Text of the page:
Purpose of this blog

Dmitry Yudo aka Overlord, jack of all trades
David Lister aka Listy, Freelancer and Volunteer

Sunday, March 17, 2019

Anti-Tank Squirter

I recently found a file in an archive that talked about a British anti-tank weapon that, so far as I can tell, hasn't been mentioned before. It was (eventually) known as the 'Projector, AT Portable, No1, Mk.1', although it went through several names in its time, such as the Jet, AT, Mk.1, Squirts, AT and the name that will give the game away, Projector, Gas, AT.

Yes, it's another one of those weapons designed to fire hydrogen cyanide, or HCN, that the British seem to have had such an obsession with. To date I've been unable to unearth a picture of this contraption, however, I do have a description of it.
To give an idea of scale this Italian flamethrower, carried by a Finn, has a 12L capacity tank.

The HCN was stored in a 11 litre tank, although this was only filled with 9L. This was, presumably, carried on the back, as at the bottom of the tank a pipe was attached which led to a nozzle which the operator held. This nozzle had a built-in battery which linked to a cordite charge inside the tank. There was an aluminium foil disk sealed over the bottom of the tank, between the pipe attachment and the gas storage. When the cordite charge was fired the massive increase in pressure would rupture the foil and allow the gas to be pushed through the nozzle, dumping the entire contents in one giant squirt.

ICI Cassel in Billingham, where the HCN was produced.

To reload you just replaced the cordite charge and the foil disk, then recharged the gas tank. The gas was not pressurised, indeed filling in ICI's factory was done by pouring the HCN into the tanks. There were considerable safety measures in place, however. In the filling room there was a constant exchange of air, and all the workers wore masks fed from external air.
Inside Cassel, although one of the less sensitive areas. Here the workers are splitting Brine into sodium and Chlorine
At least fourteen Squirts were produced, although the initial prototype run was to be 180. At least two, uncharged, equipment’s were sent to the No 2 Anti-Gas Laboratory in Canada, the others were sent to Porton Down. The Canadians immediately ran into a problem with their two equipment’s (with serial numbers 2a and 3a). On the first Squirt they charged it was found the aluminium foil became corroded. This was reported to the UK and investigations were carried out throughout 1942. These included a study by Dr U. R. Evans of Cambridge University. Dr Evans was an expert in the field of corrosion of aluminium. By 1943 it was determined that the corrosion effect had come from the HCN the Canadians used. They had used US Standard HCN, while the British used British Standard. The difference was the stabilizing element, consisting of just 0.2% of the mixture. The US used sulphuric acid, while the British used oxalic acid.
Men of the Royal Ulster Rifles armed with a 2" mortar
In mid to late 1942 twelve projectors were issued to the Royal Ulster Rifles for user trials. These turned up a number of minor defects that Porton Down worked into the final production of the Squirt. It is possible that the choice of the Royal Ulster Rifles gives us a clue as to how the British saw these weapons. The regiment were glider troops, and so expected to run into enemy forces, without the guarantee of heavier anti-tank weapons such as anti-tank guns. At the time the Boys Rifle would have been the only choice, and that was seen as pretty useless. Equally, the PIAT was still under development. The total production run of just a proposed 360 Squirts also indicates that it wouldn't have been for general issue.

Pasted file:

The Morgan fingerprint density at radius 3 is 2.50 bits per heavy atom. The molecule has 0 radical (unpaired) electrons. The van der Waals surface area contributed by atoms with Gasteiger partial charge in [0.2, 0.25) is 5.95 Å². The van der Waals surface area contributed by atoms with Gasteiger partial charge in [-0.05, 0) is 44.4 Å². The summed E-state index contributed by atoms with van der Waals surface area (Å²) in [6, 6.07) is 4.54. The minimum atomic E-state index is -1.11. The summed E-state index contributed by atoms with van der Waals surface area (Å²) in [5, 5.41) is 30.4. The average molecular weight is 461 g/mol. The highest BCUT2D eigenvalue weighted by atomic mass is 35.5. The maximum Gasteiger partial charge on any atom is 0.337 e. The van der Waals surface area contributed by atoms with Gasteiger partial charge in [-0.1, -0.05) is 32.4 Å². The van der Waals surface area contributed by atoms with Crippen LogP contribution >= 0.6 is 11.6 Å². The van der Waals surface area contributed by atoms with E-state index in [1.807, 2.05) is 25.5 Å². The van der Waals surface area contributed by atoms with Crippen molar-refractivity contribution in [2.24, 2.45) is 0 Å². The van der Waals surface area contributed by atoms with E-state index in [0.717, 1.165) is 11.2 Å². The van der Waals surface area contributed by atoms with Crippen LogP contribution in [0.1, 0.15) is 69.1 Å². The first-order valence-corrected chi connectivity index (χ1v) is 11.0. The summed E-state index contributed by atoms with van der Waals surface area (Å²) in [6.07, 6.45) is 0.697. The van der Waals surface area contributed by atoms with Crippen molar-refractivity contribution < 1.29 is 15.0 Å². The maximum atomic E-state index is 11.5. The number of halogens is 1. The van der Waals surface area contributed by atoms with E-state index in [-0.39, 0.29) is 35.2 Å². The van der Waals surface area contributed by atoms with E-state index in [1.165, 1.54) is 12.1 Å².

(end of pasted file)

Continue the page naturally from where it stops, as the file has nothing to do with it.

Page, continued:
A series of trials were held against a Churchill MK.III. In the first test the vehicle was fully closed down, which provided the most resistance against the Squirt, although the summary of the report doesn’t say if this would cause casualties. Opening either the commanders hatch, or the side doors would result in the crew being killed as this was when the tank was most vulnerable. Curiously opening both the commanders hatch and the side doors left the tank less vulnerable as it allowed a draft through the tank, which would clear out the gas quickly, at least from the turret. The forward hull would not benefit from this draft and so suffered lethal concentrations.

A Lifebuoy flamethrower during a demonstration
A suggestion was made to just use the Lifebuoy flame thrower. However, Porton Down pointed out that the range of such a weapon would be just 18 yards, and the flow rate so slow that it would be difficult to reach a dangerous concentration. 

The Squirt itself could be adapted to be a flamethrower by fixing an ignition device onto the nozzle and filling the container with diesel. This would have made a pretty poor flame weapon, unless the fuel was thickened.

In the end Porton Down suggested that fifty charged Squirts should be produced and held against operational need at Porton Down. This was because it would take six months before the Squirts would begin rolling off the production line should they be suddenly needed. However, the documents do not say if this occurred.

Image credits:
www.jaegerplatoon.net and IndustrialTside